• Located in Leduc County
• North of Calmar
• 80 Acres
• 55 km drive from central Edmonton



Walking with DinosaursA Creek Runs Through ItI Saw The Sign



@EdAreaLandTrust #CoatesEALT



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Thank you to Ethel Coates for leaving her legacy as this special piece of nature, for all to enjoy in perpetuity.

“Ethel was known to all who loved her to be a person in love with life! Her laugh was infectious and could be heard often and from far. She encouraged people around her to stretch themselves into the unknown and sometimes scary which often ended up in a great adventure for them all. She taught them about birds, taught them how to ski and canoe, the importance of the little things in life. She made you pay attention to nature and all of its offerings, all the while relishing it herself.”
— Ethel's family

Wildlife and Habitat

This natural area consists almost entirely of parkland forest, a habitat that is disappearing rapidly. This crucial habitat is located within an important wildlife corridor, Willow Creek, which allows wildlife safe passage from the surrounding agricultural areas, to the river valley a few kilometers away.

The majority of the natural area is covered by mixedwoods forest with an aspen, poplar, birch, and spruce canopy and richly diverse understorey including red-osier dogwood, prickly rose, wild raspberry, honeysuckle, and multiple fern species. The property is dissected by a meandering creek with sections of sheer cliff banks and adjacent riparian plants such as willows, bulrushes, reeds, and sedges. Shadowing a portion of the creek is a white spruce forest stand with many plants like fairybells, wintergreen, twinflower, wild strawberry, and stair-step moss lining the forest floor.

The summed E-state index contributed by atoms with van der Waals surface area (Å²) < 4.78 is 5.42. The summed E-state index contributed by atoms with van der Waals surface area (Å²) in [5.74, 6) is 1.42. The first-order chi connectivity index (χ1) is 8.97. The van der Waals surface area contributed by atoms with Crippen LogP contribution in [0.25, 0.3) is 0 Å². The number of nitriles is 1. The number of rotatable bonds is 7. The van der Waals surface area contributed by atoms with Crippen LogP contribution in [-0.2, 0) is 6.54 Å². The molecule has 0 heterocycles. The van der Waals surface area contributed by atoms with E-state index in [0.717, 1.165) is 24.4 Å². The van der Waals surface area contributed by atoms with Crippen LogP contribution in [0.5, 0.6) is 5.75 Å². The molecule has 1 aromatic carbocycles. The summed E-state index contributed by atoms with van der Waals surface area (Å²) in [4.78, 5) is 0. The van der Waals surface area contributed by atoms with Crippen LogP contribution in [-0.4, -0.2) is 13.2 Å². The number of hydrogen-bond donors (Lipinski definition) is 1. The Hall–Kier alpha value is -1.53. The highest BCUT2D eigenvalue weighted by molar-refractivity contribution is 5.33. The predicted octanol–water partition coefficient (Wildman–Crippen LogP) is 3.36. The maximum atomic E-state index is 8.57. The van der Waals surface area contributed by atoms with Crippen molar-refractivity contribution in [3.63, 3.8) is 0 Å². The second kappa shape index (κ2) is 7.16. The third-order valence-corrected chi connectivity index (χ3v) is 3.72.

Coates is home to wood frogs, crayfish, mammals such as moosecoyote, beaver, porcupine, and a wide variety of birds including red-tailed hawks, great blue herons, yellow-bellied sapsuckers, mourning doves, eastern phoebes, ravens, and chickadees.


This natural area is located in an Environmentally Significant Area of Regional Importance and High Sensitivity. Willow Creek runs into the North Saskatchewan River, approximately 2 km away, therefore conserving this land protects a crucial link of a network of wildlife corridors and an integral part of the watershed.

This section of creek has historical significance too: hadrosaur footprints were extracted by helicopter in the early 1990’s, as well as albertosaurus skin impression & dinosaur bones. The area was therefore rated as having high potential for historic resources, by Alberta Culture and Community Spirit.

Guided Nature Tour

Whether at Coates Conservation Lands, or at your home, take a guided nature tour using the map below, or click here for the tour booklet.

Stewardship Highlights and Recent News

  • We are working on documenting the species found on the property.

  • Raised over $10,000 from supporters to fund initial conservation activities.